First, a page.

El Salvador’s $1B Bitcoin Bond Delayed by Ukraine War, Says Finance Minister

El Salvador is monitoring the situation in Ukraine before determining the right time to launch its planned $1 billion Bitcoin bonds.

The country’s finance minister, Alejandro Zelaya, revealed this today during an interview in El Salvador’s “Frente a Frente” TV show, saying that the bond was supposed to be issued between March 15 and 20 but might be delayed due to the Russia-Ukraine war.

“We believe that between Mar 15 and 20 is the right timing, we have the tools almost finished. But the international context will tell us … I didn’t expect the war in Ukraine.

We’re still finishing some details, almost everything is ready, the thing is there is also a timing issue.”

El Salvador to Construct World’s First Bitcoin City

Meanwhile, last November, El Salvador’s President, Nayib Bukele announced that the country will be constructing the world’s first crypto-powered city dubbed “Bitcoin City,” which will be financed by $1 billion Bitcoin bonds.

The Bitcoin City will be built in the eastern region of La Unión near the Conchagua volcano.

Recall that earlier this year, President Bukele predicted that the said bond would be over-subscribed as well as making other Bitcoin bullish predictions for 2022.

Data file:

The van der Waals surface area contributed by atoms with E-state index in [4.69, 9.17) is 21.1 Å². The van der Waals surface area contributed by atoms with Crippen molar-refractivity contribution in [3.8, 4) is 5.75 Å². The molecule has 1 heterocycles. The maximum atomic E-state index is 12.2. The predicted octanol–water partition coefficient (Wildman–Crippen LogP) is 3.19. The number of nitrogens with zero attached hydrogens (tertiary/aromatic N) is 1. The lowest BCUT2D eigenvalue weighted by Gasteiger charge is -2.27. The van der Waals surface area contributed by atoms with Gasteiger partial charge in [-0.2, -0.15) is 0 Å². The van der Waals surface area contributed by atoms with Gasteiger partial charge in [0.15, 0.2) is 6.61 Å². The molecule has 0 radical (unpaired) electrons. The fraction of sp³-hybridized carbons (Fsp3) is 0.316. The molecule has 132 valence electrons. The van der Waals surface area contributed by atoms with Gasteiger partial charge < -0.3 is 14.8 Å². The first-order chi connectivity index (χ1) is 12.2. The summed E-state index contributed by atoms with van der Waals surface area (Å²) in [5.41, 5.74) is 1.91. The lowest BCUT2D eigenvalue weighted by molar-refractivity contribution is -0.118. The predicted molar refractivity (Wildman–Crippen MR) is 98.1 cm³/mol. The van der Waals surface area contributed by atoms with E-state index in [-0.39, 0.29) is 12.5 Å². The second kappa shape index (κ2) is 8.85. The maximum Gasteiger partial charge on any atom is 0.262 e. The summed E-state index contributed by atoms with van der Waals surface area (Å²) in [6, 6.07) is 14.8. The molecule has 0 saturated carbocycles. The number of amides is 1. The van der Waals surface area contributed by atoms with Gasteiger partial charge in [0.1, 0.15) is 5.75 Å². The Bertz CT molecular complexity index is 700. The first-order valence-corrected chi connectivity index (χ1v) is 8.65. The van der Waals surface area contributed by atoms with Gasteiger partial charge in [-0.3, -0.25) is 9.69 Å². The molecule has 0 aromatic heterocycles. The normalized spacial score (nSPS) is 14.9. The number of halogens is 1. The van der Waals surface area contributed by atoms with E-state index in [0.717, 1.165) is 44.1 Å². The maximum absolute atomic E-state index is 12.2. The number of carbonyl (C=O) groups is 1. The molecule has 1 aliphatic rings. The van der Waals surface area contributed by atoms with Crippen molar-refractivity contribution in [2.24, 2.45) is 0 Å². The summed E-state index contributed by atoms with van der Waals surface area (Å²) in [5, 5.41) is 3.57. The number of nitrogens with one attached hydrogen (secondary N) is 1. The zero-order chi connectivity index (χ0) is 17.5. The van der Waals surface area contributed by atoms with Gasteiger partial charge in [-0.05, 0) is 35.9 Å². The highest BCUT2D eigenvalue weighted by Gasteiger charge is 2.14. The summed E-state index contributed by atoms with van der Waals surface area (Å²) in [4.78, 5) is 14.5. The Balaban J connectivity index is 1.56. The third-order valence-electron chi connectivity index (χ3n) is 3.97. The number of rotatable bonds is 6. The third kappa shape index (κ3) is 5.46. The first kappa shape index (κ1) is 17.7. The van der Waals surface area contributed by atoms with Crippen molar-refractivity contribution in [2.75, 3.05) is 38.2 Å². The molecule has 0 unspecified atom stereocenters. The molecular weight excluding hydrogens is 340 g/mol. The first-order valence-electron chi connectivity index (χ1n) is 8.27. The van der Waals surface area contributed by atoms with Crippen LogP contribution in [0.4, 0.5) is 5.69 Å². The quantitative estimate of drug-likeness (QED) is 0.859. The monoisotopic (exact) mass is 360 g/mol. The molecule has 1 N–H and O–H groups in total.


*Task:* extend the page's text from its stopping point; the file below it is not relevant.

Not Backing Down on its Bitcoin Adoption

El Salvador has continued to stand its ground in its Bitcoin adoption as a legal tender alongside the US dollar.

Since making Bitcoin a legal tender back in September last year, the country has continued to add more BTC to its balance sheet. Since announcing its most recent purchase in January, El Salvador now has about 1,701 BTC in its portfolio.

President Bukele also disclosed that the country is currently constructing a pet hospital and 20 Bitcoin schools via proceeds from its BTC investments.

Meanwhile, the Latin American nation has received praise as well as criticism for making Bitcoin a legal tender.

President Bukele recently rebuked U.S. senators for asking them to stay out of the country’s “internal affairs” after they called for an investigation into the economic risks the United States faces due to El Salvador’s adoption of Bitcoin as legal tender.